|“O, Lord, our Lord, how majestic is your name in all the earth! You have set your glory above the heavens…what is mankind that you are mindful of them, human beings that you care for them? You made them a little lower than the angels and covered them with glory and honor.”|
|—Psalm 8:1, 4-5|
In his excellent three-volume commentary on the Psalms, Dr. James Montgomery Boice offers some interesting thoughts on Psalm 8. He notes that Thomas Aquinas was one of the first to write that this psalm places man halfway between earth and heaven. Aquinas observed that angels have spirits without bodies and animals have bodies without spirits. Man, because he has both a spirit and a body stands between them.
Why did God say that we are a “little lower than the angels?” He could just as truthfully said that man is a little higher than the animals. However, because man was created by God in His own image, He shows the desire of His heart that we become increasingly like Him rather than increasingly like the beasts.
To quote Dr. Boice:
“But here is the sad thing. Although made in God’s image and ordained to become increasingly like the God to whom they look, men and women have turned their backs on God. And since they will not look upward to God, which is their privilege and duty, they actually look downward to the beasts and so become increasingly like them.”
Nebuchadnezzar, the King of Babylon, whose story we read about in the book of Daniel, was driven to the wilderness to live with the wild animals because he refused to give God the glory for creating all that the king claimed to own. In this downtrodden state, he recognized Daniel’s God and finally was given sight to proclaim His glory.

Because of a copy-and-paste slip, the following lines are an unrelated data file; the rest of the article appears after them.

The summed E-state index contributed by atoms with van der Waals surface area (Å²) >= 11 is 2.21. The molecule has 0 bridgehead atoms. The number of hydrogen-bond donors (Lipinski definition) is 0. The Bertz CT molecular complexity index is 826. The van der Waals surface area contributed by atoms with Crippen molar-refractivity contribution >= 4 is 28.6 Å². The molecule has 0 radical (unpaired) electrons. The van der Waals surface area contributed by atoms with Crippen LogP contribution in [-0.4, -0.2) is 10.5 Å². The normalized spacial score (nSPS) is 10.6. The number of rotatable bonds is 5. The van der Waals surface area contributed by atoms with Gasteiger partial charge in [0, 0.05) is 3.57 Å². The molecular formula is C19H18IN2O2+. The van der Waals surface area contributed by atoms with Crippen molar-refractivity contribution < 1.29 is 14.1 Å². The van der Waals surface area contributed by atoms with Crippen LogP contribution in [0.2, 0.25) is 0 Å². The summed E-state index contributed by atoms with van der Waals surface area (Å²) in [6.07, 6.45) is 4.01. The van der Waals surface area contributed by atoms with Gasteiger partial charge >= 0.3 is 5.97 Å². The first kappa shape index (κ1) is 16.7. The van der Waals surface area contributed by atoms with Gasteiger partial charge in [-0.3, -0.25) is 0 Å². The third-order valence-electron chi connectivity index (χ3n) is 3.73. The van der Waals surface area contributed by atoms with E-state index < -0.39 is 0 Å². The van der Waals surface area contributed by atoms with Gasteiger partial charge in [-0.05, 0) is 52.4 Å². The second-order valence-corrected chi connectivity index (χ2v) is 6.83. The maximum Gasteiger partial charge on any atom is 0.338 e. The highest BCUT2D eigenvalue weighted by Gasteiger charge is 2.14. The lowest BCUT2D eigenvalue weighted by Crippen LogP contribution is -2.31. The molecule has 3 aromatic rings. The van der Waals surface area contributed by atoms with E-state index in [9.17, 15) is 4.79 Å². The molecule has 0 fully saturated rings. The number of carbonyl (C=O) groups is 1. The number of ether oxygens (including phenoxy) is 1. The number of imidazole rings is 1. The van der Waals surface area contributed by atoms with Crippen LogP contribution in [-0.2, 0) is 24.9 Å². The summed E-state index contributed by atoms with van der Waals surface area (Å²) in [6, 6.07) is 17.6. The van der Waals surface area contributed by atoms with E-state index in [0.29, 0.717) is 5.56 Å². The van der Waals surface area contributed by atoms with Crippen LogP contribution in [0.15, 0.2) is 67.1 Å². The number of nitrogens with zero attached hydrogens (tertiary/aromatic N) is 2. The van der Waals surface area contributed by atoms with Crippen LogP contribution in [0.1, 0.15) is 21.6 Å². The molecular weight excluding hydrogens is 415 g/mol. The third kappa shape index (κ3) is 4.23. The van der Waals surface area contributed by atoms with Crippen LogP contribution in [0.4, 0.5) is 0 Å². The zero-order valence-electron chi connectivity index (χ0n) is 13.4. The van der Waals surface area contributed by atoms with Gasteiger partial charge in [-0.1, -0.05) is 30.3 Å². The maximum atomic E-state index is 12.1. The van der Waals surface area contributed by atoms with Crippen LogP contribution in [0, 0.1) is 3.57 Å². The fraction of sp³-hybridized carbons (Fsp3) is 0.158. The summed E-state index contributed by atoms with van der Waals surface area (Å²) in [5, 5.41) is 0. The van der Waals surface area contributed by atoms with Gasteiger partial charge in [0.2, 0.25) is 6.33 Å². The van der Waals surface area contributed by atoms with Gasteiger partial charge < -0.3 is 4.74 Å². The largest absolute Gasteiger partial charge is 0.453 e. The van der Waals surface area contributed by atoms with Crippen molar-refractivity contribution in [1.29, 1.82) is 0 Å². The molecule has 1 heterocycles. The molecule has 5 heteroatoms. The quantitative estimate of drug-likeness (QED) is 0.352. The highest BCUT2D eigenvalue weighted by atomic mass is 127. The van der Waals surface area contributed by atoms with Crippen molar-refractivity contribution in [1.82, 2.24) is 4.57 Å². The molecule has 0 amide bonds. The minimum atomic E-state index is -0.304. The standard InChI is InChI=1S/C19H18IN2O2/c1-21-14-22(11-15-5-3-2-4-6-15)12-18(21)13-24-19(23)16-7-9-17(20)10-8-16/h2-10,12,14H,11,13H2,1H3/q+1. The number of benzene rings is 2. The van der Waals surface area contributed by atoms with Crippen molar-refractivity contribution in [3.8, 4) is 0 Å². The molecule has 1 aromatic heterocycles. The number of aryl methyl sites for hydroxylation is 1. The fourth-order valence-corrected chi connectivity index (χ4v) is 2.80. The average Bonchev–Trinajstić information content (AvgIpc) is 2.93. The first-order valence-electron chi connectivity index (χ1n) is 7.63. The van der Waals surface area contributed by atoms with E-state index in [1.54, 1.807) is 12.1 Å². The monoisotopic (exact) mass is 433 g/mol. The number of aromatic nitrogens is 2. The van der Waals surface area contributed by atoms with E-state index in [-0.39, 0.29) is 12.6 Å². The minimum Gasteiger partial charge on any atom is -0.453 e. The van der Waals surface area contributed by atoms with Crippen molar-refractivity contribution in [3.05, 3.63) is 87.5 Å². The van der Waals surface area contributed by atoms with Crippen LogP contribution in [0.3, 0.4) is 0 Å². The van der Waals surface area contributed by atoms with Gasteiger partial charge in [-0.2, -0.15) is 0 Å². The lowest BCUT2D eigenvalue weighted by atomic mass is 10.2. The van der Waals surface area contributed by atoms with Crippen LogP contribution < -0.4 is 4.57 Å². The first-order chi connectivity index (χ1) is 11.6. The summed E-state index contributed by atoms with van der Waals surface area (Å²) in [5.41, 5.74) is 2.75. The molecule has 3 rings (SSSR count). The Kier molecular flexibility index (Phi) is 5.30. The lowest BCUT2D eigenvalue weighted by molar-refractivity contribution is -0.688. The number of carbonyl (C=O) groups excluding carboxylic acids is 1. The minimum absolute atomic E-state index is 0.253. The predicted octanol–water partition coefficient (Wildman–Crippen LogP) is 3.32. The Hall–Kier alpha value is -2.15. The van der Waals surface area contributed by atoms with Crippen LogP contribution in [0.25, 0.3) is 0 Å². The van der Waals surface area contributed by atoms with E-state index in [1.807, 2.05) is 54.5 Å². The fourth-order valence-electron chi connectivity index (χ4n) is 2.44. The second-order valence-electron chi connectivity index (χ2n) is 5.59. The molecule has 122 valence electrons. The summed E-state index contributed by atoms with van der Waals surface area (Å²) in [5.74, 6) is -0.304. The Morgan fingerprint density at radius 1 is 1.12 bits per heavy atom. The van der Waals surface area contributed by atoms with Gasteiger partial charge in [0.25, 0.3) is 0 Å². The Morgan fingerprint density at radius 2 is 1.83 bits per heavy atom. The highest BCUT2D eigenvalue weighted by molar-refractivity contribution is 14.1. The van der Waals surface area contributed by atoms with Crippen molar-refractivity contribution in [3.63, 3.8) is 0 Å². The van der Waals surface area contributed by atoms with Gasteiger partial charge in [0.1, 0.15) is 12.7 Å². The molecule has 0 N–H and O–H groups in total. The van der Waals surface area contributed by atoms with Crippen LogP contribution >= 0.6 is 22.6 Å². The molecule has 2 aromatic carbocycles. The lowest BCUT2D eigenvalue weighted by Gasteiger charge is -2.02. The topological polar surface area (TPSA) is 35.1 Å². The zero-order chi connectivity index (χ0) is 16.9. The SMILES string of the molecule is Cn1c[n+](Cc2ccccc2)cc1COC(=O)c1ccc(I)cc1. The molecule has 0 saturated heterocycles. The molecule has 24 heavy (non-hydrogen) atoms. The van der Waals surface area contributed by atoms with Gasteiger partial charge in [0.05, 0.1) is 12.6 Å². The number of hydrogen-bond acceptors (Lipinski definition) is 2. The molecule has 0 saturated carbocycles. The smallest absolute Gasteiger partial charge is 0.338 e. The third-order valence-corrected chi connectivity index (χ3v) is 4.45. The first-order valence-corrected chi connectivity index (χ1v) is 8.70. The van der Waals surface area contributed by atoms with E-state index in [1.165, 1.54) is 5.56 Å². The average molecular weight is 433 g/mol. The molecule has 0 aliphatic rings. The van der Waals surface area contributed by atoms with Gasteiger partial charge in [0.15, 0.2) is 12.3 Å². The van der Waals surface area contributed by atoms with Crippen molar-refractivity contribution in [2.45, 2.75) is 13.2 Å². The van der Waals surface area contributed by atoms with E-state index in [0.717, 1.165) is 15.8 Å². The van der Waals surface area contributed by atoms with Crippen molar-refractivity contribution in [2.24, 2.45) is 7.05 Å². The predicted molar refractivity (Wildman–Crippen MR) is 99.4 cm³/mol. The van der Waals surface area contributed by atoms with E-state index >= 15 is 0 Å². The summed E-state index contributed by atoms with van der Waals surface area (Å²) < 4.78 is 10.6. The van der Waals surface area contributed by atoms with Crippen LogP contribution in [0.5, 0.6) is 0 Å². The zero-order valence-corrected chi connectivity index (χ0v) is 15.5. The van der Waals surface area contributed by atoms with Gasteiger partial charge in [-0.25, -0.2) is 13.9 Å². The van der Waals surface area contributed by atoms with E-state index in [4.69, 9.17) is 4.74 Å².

The Westminster Catechism affirms the reality of our true calling when it states that the chief end of man is “to glorify God and enjoy Him forever.”
Our society has lost its way in this regard. Evolution has become the logical “wisdom” of our generation. When we eliminate God from our thinking, we have to formulate an explanation for our being. Thus, we invent evolution. In this theory, we are only slightly an advanced version of the beasts. Once we see ourselves as only “better beasts,” we begin to mirror our behavior on those from whom we originate and become more and more like them.
But, God has made a solution for our willful rebellion. As stated in Philippians 2:8-11, God the Father sent Jesus, made a little lower than the angels himself…
“…who humbled himself and became obedient to death—even death on a cross! Therefore God exalted him to the highest place and gave him the name that is above every name, that at the name of Jesus every knee should bow, in heaven and on earth and under the earth, and every tongue confess that Jesus Christ is Lord, to the glory of God the Father.”
We truly do become like what we gaze at. Looking down, we see our beginnings with the earthly beasts. We subject ourselves to the animalistic behaviors we see there. Looking up, we see the God who made us in His image, who came to us in human form through His Son, and who wants to make us increasingly like Himself until we see Him face to face!
We should praise Him every day for considering our low estate and desiring to raise us up to carry His image with the dignity that He gave us when He stamped His very own image upon us.